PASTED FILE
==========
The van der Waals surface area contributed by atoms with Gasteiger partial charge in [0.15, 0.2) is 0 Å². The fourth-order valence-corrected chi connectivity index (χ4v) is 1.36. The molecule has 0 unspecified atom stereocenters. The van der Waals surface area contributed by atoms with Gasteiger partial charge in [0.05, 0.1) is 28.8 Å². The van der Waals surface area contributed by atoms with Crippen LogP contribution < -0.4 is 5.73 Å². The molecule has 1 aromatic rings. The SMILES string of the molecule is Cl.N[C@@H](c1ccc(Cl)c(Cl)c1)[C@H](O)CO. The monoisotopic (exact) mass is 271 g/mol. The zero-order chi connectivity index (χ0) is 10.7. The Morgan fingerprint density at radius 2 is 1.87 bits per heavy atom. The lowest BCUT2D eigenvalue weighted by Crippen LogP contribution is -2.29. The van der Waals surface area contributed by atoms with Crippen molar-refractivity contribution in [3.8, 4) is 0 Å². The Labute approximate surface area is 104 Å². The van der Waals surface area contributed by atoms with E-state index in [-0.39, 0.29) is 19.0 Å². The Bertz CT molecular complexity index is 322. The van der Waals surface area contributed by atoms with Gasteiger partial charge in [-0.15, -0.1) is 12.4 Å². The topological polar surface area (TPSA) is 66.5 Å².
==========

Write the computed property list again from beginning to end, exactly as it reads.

The van der Waals surface area contributed by atoms with Gasteiger partial charge in [0.15, 0.2) is 0 Å². The fourth-order valence-corrected chi connectivity index (χ4v) is 1.36. The molecule has 0 unspecified atom stereocenters. The van der Waals surface area contributed by atoms with Gasteiger partial charge in [0.05, 0.1) is 28.8 Å². The van der Waals surface area contributed by atoms with Crippen LogP contribution < -0.4 is 5.73 Å². The molecule has 1 aromatic rings. The SMILES string of the molecule is Cl.N[C@@H](c1ccc(Cl)c(Cl)c1)[C@H](O)CO. The monoisotopic (exact) mass is 271 g/mol. The zero-order chi connectivity index (χ0) is 10.7. The Morgan fingerprint density at radius 2 is 1.87 bits per heavy atom. The lowest BCUT2D eigenvalue weighted by Crippen LogP contribution is -2.29. The van der Waals surface area contributed by atoms with Crippen molar-refractivity contribution in [3.8, 4) is 0 Å². The Labute approximate surface area is 104 Å². The van der Waals surface area contributed by atoms with E-state index in [-0.39, 0.29) is 19.0 Å². The Bertz CT molecular complexity index is 322. The van der Waals surface area contributed by atoms with Gasteiger partial charge in [-0.15, -0.1) is 12.4 Å². The topological polar surface area (TPSA) is 66.5 Å².